You know, the older I get, the more I realize that

the more you know, the more you realize you don’t know.

For example, I wrote a poem for last year’s National Poetry Writing Month in April called “too much credit“. In it, I tried to explain that because I had been loved, truly loved, by others, I thought myself capable of doing the same. As time passes, I realize that accepting love and loving are different muscles. You have to flex much more for one than the other.

And not only flex, but learn, and compromise (not give up, or give in), and grow as a human being. It is easy to love perfect people. It is easy to love as a “perfect person”.

It is a much more arduous, but also more human task to love imperfect people in your imperfect ways: people who hurt you, who fuck up (constantly), who forget, who give up in a million little ways every day, whose spirit you have to seek out, who ask and ask and ask and forget to give, who disappoint.

I credited myself
for thinking I was strong,
good in relationships.
Dependable woman. Excellent at loving.

It is easy to believe that because people are kind to you, that you must be a good person. You feel like a good person, even, for a while. And being loved is a wonderful thing. When people meet your expectations of how you should be treated – that’s a beautiful, satisfying moment. And yes, everyone deserves good treatment, but they do not always get treated well. That is the brunt of it.

Lately I’ve been thinking about this North American rhetoric involved with “deserving love”. In general, I like it. I think it’s a fabulous ego boost and a strong (and very convincing) call to individualism, self-love, self-dependency and even feminism. The unfortunate reality that I’ve been trying to face is multilayered, and it has made me reevaluate a lot about the way I approach people.

  1. Life is not fair. Everyone that deserves love does not obtain it just because they “deserve” it. You do not earn love through actions and you do not have to be great to be loved. People are loved because people are loved. Sometimes fairly, sometimes not enough, sometimes too much for who it appears they are as a person. Try to not let this kill you.
  2. Deserving love is a false premise. You must be ready to receive no love and still hold love in your heart for others. That is (I believe) when love will arrive. I have struggled with too-high expectations for others my entire life. Everyone had to live up to some sort of magical fairy godmother standard, and yet even my fairy godmother has let me down countless, countless times. What then? Do you give up? Give in? When the illusion of your parents crumbles, do you give up? Do you give in? Or do you accept the complexity of human nature and attempt to understand their intention? Do you find kindness when you come up against disappointment?
  3. I have known people who have met a lack of love with a newfound hardness. This was not something I was ever able to cultivate in myself, even though many nights I wished for it. “How do they just stop caring?” I asked, over and over. I have instead discovered how to use anger, how to feel anger, how to see the injustice for what it is, and realize that giving love when it is not deserved is not a fault on my end, but sometimes can be a blessing for others.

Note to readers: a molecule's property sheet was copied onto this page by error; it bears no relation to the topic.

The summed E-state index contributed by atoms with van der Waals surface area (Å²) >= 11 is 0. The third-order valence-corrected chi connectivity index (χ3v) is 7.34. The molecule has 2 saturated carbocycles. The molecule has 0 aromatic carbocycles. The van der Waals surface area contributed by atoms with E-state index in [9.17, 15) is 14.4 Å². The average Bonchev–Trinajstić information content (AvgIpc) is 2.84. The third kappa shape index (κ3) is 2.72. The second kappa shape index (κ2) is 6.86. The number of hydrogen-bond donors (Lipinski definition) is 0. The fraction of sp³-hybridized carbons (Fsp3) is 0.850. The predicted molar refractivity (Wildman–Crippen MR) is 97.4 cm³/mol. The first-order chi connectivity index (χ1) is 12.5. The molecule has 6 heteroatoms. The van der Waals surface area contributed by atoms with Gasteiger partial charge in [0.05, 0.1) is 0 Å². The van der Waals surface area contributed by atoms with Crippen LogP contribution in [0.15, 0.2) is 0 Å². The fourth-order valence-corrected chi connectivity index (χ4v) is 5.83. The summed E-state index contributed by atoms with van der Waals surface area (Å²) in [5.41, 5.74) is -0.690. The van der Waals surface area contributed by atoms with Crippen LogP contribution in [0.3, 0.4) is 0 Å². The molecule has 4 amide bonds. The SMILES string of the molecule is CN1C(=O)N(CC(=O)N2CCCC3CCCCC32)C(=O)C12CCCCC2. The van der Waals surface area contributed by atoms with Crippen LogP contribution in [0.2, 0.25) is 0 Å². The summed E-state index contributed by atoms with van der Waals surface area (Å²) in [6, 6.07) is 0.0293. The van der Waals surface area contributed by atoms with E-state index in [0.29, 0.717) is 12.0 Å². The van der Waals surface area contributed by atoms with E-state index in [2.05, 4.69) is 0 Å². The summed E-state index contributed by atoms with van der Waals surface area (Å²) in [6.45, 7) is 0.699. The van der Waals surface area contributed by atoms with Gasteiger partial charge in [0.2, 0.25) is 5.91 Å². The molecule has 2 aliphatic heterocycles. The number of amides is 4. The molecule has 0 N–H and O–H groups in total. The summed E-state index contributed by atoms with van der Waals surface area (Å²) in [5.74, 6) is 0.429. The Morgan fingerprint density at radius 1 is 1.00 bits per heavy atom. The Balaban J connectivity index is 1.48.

4. You also are not a good person just because others have been good to you. (This has been hard for me to accept). That does not mean you have “deserved” it more than others. This does not automatically mean everything you do is good for others. You have been palpably lucky and you should never take that for granted. You should live up to it in the best way you can.
    Note that the reverse of this is also deeply true: you are not a bad person because others have been bad to you.
  5. There is only a strong correlation between you being loved well, and you loving others well when you put conscious thought into giving back and understanding other people. When you undertake empathy as a key part of your love, but also when you understand and treat healthy boundaries with the respect they deserve.
  6. Loving is a muscle that takes flexing because being loved can sometimes fool us into believing that we are perfect, we are great, we are amazing! This is okay – “love lifts us up where we belong,” etc, but we are not perfect. We fall incredibly short of perfect – this is also okay. In order to love others well, we have to be able to acknowledge and accept that we do not always love well. We have to acknowledge our weakness, but also our humanity, and simultaneously accept both and strive to improve them.
  7. We have to be humble enough to improve, and hungry enough to acknowledge what’s on our plate and not get distressed by the road ahead. We have to be strong enough to create boundaries between love that hurts – because love is not a measure of a person’s impact on our lives, nor how well they treat us, unfortunately. It is also okay to love people imperfectly.
  8. You do not have to be great to be loved. But. Be great anyway. Find love, anyway. Give love, anyway. When love comes, accept it despite your fear. Despite knowing that you did nothing to deserve this. Accept it as part of the universe that we do not understand. It is okay to feel scared that you do not deserve it. You don’t.
  9. But how lucky are you to receive it? Use your luck by loving someone else so fiercely that it inspires them to do the same. Accept the love. Accept the love. Accept the love because it can be so rare and so nonsensical that this is all we can do with it.

Now, read one of my favourite poems of all time, Mary Oliver’s “Wild Geese”, who I have just thought of after writing this post for months and months and months and who has clearly invaded my entire conscience.



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